Benutzerhandbuch Datenschutzhinweis Impressum Kontakt





The influence of cyclovergence on unconstrained stereoscopic matching


van Dam,  LCJ
Research Group Multisensory Perception and Action, Max Planck Institute for Biological Cybernetics, Max Planck Society;

Externe Ressourcen
Es sind keine Externen Ressourcen verfügbar
Volltexte (frei zugänglich)
Es sind keine frei zugänglichen Volltexte verfügbar
Ergänzendes Material (frei zugänglich)
Es sind keine frei zugänglichen Ergänzenden Materialien verfügbar

van Ee, R., & van Dam, L. (2003). The influence of cyclovergence on unconstrained stereoscopic matching. Vision Research, 43(3), 307-319. doi:doi:10.1016/S0042-6989(02)00496-0.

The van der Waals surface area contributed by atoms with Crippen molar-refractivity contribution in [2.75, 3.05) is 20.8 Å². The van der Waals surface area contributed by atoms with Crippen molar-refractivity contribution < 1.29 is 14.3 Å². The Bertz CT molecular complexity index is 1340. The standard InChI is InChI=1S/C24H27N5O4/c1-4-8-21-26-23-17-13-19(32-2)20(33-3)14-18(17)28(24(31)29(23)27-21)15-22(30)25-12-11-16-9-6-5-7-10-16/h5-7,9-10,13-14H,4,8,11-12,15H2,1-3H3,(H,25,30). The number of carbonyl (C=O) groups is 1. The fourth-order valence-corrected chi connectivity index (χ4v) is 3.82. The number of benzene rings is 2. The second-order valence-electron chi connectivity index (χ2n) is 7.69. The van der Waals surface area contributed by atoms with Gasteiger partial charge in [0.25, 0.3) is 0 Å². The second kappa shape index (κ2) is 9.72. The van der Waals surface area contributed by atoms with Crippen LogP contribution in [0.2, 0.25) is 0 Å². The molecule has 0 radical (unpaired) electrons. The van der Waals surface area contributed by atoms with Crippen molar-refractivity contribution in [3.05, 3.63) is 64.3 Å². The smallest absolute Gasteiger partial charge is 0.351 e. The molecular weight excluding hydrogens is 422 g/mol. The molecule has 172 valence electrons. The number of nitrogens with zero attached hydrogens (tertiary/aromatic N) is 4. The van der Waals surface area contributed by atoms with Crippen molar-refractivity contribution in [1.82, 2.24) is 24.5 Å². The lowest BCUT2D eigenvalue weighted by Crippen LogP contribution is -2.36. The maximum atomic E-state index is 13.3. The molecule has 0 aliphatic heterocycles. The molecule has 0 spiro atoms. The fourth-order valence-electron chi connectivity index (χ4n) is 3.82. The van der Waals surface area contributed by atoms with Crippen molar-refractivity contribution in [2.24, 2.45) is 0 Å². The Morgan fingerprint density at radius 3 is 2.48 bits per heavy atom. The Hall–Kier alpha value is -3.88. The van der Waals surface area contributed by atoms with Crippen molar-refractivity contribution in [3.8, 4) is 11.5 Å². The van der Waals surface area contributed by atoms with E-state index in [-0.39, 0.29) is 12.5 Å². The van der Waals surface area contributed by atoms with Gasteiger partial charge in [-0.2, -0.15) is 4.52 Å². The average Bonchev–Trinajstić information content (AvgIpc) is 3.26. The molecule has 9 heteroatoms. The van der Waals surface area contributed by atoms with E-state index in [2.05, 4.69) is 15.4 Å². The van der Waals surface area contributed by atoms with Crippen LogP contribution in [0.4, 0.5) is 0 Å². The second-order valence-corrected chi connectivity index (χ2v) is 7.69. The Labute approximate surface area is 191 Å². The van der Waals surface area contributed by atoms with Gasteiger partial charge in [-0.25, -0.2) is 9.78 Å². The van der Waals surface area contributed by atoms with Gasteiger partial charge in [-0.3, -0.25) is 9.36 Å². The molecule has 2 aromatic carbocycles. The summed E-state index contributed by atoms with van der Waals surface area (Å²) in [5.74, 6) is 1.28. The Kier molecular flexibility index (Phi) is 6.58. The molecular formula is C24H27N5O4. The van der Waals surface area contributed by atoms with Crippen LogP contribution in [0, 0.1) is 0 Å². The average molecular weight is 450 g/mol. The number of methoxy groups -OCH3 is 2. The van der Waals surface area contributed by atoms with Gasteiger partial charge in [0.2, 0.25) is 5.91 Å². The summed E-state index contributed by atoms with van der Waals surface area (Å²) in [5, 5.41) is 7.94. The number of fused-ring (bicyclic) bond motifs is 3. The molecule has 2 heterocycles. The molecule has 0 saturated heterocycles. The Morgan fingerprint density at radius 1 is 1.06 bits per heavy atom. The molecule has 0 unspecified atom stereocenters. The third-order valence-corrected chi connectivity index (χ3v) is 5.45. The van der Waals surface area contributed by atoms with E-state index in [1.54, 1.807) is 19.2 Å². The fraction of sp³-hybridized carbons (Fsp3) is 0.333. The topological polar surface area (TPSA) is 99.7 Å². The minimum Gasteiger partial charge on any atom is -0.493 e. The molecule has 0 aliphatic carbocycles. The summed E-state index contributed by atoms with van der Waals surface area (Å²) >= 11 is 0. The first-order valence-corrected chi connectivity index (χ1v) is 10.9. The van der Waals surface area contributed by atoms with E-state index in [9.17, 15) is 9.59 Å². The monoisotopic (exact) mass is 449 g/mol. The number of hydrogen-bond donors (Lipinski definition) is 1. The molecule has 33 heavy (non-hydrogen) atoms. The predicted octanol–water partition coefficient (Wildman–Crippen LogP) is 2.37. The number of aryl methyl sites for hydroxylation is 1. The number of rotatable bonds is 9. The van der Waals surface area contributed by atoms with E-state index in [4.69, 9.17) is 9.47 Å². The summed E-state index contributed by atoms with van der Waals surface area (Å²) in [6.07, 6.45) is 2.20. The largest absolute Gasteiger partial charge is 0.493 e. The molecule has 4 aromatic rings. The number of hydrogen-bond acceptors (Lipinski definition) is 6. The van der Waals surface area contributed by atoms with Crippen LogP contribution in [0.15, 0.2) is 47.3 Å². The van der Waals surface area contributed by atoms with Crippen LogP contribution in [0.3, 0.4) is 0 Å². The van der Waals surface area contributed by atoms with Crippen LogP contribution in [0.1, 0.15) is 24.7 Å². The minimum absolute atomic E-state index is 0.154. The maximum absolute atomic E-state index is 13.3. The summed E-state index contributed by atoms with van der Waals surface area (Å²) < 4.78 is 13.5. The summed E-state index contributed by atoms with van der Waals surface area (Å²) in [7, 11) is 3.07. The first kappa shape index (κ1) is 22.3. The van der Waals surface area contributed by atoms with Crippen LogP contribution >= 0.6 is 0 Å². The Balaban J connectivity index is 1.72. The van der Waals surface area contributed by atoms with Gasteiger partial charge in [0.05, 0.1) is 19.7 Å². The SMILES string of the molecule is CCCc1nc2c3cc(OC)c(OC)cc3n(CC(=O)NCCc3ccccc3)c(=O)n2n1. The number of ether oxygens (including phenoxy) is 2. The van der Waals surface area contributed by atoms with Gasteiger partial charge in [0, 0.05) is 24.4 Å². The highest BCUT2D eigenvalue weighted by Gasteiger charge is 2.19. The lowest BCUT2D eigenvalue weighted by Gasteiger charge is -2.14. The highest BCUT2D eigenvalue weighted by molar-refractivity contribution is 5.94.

In order to perceive depth from binocular disparities the visual system has to identify matching features of the two retinal images. Normally, the assigned disparity is unambiguously determined by monocularly visible matching constraints. The assigned disparity is ambiguous when matching is unconstrained, such as when we view an isolated long oblique disparate line. Recently we found that in order to perceive a depth probe at the same depth as the oblique line, the probe needs to have the same horizontal disparity as the line (i.e. matching occurs along horizontal “search-zones” [Vis. Res. 40 (2000) 151]). Here we examined whether the depth probe disparity in unconstrained matching of long lines is influenced by cyclovergence, by cyclorotation between stereogram half-images, or by combinations of the two. We measured retinal rotation (>6 deg in cyclovergence conditions). We found that in those conditions in which the retinal images were the same (a condition with, say, both zero cyclovergence and zero cyclorotation between the half-images, creates the same retinal images as a condition with both 6 deg cyclovergence and 6 deg cyclorotation) assigned depth was the same too, i.e. independent of cyclovergence. Thus, the assigned depth of the test-line seems to be determined solely by the retinal test-line orientation, implying that the binocular matching algorithm does not seem to incorporate the eyes’ cyclovergence when matching is unconstrained.